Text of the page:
«Poetry Series Anamta Ali Pasha poems Publication Date: 2015 Publisher: Poemhunter.com The World's Poetry Archive Anamta Ali Pasha(4th May) My name is Anamta Ali Pasha. I am 13 years old. I was born on 4th May,2001. I live in Pakistan. My father name is Muhammad Ali Pasha.He is the contractor of banks in Pakistan.I read in school The Educators Pak Avenue Campus Sahiwal. M y first aim is to become an honest man and to become a CSS foriegn servicer. I am doing O Levels and promoted to 2nd batch.I...»

«From the Head Teacher 26 June 2015 Dear Parents/Carers EVENTS NEXT WEEK As we draw to the last day of examinations for this academic year, it is an opportune moment to congratulate all of the students who have undertaken their GCSE and A Level examinations so studiously and conscientiously. This would not be possible without the fabulous support from Monday 29 June parents and additional revision and guidance sessions from all colleagues. I am sure that the summer Higher Education Week results...»

«Educational Process: International Journal ISSN 2147– 0901 (Print) Journal homepage: www.edupij.com EDUCATIONAL PROCESS: INTERNATIONAL JOURNAL EDUPIJ / VOLUME 4 / ISSUE 1-2 / SPRING-SUMMER~FALL-WINTER / 2015 Investigating Pre-service Social Studies Teachers’ Global Social Responsibility Level Enis Harun Baser and Emin Kilinc To cite this article: Baser, H. B., & Kilinc, E. (2015). Investigating Pre-service Social Studies Teachers’ Global Social Responsibility Level. Educational Process:...»

«Recognizing (Almost) Invisible Gender Bias in Teacher-Student Interactions Alice Christie, Ph.D. Arizona State University, USA alice.christie@asu.edu Abstract: This paper examines my role as teacher/researcher in perpetuating or trying to eliminate gender bias from my interactions with elementary school students. This descriptive study of a teacher/researcher interacting with students analyzes naturalistic data to answer the question, “How does a teacher/researcher perpetuate or disallow...»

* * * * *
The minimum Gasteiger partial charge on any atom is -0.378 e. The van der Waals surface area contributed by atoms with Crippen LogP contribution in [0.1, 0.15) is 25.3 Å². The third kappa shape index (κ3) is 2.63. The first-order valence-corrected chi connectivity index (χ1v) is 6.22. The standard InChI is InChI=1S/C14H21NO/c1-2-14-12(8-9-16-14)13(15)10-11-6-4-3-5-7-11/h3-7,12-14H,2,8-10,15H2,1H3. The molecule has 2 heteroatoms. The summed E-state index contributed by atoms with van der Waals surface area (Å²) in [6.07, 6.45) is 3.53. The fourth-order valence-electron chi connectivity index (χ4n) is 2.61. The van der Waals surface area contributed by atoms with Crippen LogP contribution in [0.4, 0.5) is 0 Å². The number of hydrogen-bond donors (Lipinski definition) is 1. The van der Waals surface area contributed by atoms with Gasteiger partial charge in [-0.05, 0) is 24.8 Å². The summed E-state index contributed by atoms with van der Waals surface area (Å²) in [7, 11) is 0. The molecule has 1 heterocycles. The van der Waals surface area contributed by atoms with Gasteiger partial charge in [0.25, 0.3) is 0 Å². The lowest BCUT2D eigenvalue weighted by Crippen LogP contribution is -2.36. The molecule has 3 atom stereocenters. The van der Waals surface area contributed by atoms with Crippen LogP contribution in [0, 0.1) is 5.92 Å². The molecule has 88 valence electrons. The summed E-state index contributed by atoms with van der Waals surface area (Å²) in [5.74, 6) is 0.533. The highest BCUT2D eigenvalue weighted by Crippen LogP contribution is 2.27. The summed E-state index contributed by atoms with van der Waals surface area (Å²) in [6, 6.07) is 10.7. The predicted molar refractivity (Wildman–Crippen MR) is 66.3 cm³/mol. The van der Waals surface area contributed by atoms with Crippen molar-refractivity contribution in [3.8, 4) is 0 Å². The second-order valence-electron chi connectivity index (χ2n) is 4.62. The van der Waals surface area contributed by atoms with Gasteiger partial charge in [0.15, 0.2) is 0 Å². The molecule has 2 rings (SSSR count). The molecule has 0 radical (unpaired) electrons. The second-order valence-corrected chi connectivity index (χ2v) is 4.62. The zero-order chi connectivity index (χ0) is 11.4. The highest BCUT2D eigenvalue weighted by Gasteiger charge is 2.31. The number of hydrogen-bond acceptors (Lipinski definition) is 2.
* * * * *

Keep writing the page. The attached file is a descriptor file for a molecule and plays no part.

«GENERAL CLASSROOM AND SPECIAL EDUCATION TEACHERS' ATTITUDES TOWARD AND PERCEPTIONS OF INCLUSION IN RELATION TO STUDENT OUTCOMES by Jennifer Ruhl Hull M.A., The University of West Florida, 1982 B.S., The University of Iowa, 1978 A dissertation submitted to the Division of Teacher Education College of Professional Studies The University of West Florida In partial fulfillment of the requirements for the degree of Doctor of Education 2005 The dissertation of Jennifer Ruhl Hull is approved: Rex E....»

«BEGINNING HAMMER DULCIMER Bill Troxler, Instructor www.billtroxler.com EMBELLISHMENTS It’s useful to remember that a century ago we would have been fortunate to hear, even once or twice in our lives, the quality of performance now instantly available at any hour on any home sound system. Because we hear virtuosity so often, it has come to seem normal to many of us. We have several opportunities a day to realize that we will probably never sound like that. Most likely, we’re right. But...»

«Vol. 3, No. 1 English Language Teaching Investigation of Burnout among Instructors Working at ESOGU Preparatory School Dr. Ümit Özkanal Foreign Languages Department Eskişehir Osmangazi Üniversitesi Yabancı Diller Bölümü Çamlık Kampüsü 26010 EskişehirTurkey Tel: 90-222-237-4400 /134 Fax: 90-222-237-9913 E-mail: ozkanal@gmail.com Nadire Arıkan Foreign Languages Department Eskişehir Osmangazi Üniversitesi Yabancı Diller Bölümü Çamlık Kampüsü 26010 EskişehirTurkey Tel:...»

<<  HOME   |    CONTACTS
2016 www.dissertation.xlibx.info - Dissertations, online materials

Materials of this site are available for review, all rights belong to their respective owners.
If you do not agree with the fact that your material is placed on this site, please, email us, we will within 1-2 business days delete him.